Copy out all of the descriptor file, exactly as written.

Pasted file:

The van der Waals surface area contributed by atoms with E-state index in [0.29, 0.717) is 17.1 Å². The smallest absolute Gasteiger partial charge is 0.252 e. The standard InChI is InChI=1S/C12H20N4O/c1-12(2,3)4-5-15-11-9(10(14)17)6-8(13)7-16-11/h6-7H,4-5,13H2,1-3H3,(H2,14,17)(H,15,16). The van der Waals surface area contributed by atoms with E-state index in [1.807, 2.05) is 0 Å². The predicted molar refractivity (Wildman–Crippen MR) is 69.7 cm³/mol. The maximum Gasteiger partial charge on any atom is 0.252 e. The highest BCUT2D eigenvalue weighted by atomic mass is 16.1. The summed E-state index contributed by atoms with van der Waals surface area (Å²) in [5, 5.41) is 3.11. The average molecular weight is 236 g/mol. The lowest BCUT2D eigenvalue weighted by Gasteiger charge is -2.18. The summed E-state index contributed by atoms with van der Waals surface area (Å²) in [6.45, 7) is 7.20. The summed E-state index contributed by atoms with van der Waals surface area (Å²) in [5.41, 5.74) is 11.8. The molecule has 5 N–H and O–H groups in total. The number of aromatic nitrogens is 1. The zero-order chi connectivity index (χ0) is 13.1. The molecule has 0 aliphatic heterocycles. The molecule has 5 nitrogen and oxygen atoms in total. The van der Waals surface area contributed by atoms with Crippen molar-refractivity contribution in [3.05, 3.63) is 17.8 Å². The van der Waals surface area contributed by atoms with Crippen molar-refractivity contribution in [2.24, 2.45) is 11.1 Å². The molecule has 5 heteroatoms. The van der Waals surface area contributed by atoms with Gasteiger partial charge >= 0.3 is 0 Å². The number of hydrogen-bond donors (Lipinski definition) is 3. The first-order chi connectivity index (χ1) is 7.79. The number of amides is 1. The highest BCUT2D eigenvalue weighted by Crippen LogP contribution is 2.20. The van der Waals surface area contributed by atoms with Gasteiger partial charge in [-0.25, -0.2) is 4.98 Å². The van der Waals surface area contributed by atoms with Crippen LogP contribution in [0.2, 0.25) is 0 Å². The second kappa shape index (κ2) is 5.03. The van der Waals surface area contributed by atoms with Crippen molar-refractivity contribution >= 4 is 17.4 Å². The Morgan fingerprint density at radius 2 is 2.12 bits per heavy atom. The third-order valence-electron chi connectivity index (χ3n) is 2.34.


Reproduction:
The van der Waals surface area contributed by atoms with E-state index in [0.29, 0.717) is 17.1 Å². The smallest absolute Gasteiger partial charge is 0.252 e. The standard InChI is InChI=1S/C12H20N4O/c1-12(2,3)4-5-15-11-9(10(14)17)6-8(13)7-16-11/h6-7H,4-5,13H2,1-3H3,(H2,14,17)(H,15,16). The van der Waals surface area contributed by atoms with E-state index in [1.807, 2.05) is 0 Å². The predicted molar refractivity (Wildman–Crippen MR) is 69.7 cm³/mol. The maximum Gasteiger partial charge on any atom is 0.252 e. The highest BCUT2D eigenvalue weighted by atomic mass is 16.1. The summed E-state index contributed by atoms with van der Waals surface area (Å²) in [5, 5.41) is 3.11. The average molecular weight is 236 g/mol. The lowest BCUT2D eigenvalue weighted by Gasteiger charge is -2.18. The summed E-state index contributed by atoms with van der Waals surface area (Å²) in [6.45, 7) is 7.20. The summed E-state index contributed by atoms with van der Waals surface area (Å²) in [5.41, 5.74) is 11.8. The molecule has 5 N–H and O–H groups in total. The number of aromatic nitrogens is 1. The zero-order chi connectivity index (χ0) is 13.1. The molecule has 0 aliphatic heterocycles. The molecule has 5 nitrogen and oxygen atoms in total. The van der Waals surface area contributed by atoms with Crippen molar-refractivity contribution in [3.05, 3.63) is 17.8 Å². The van der Waals surface area contributed by atoms with Crippen molar-refractivity contribution in [2.24, 2.45) is 11.1 Å². The molecule has 5 heteroatoms. The van der Waals surface area contributed by atoms with Gasteiger partial charge >= 0.3 is 0 Å². The number of hydrogen-bond donors (Lipinski definition) is 3. The first-order chi connectivity index (χ1) is 7.79. The number of amides is 1. The highest BCUT2D eigenvalue weighted by Crippen LogP contribution is 2.20. The van der Waals surface area contributed by atoms with Gasteiger partial charge in [-0.25, -0.2) is 4.98 Å². The van der Waals surface area contributed by atoms with Crippen LogP contribution in [0.2, 0.25) is 0 Å². The second kappa shape index (κ2) is 5.03. The van der Waals surface area contributed by atoms with Crippen molar-refractivity contribution >= 4 is 17.4 Å². The Morgan fingerprint density at radius 2 is 2.12 bits per heavy atom. The third-order valence-electron chi connectivity index (χ3n) is 2.34.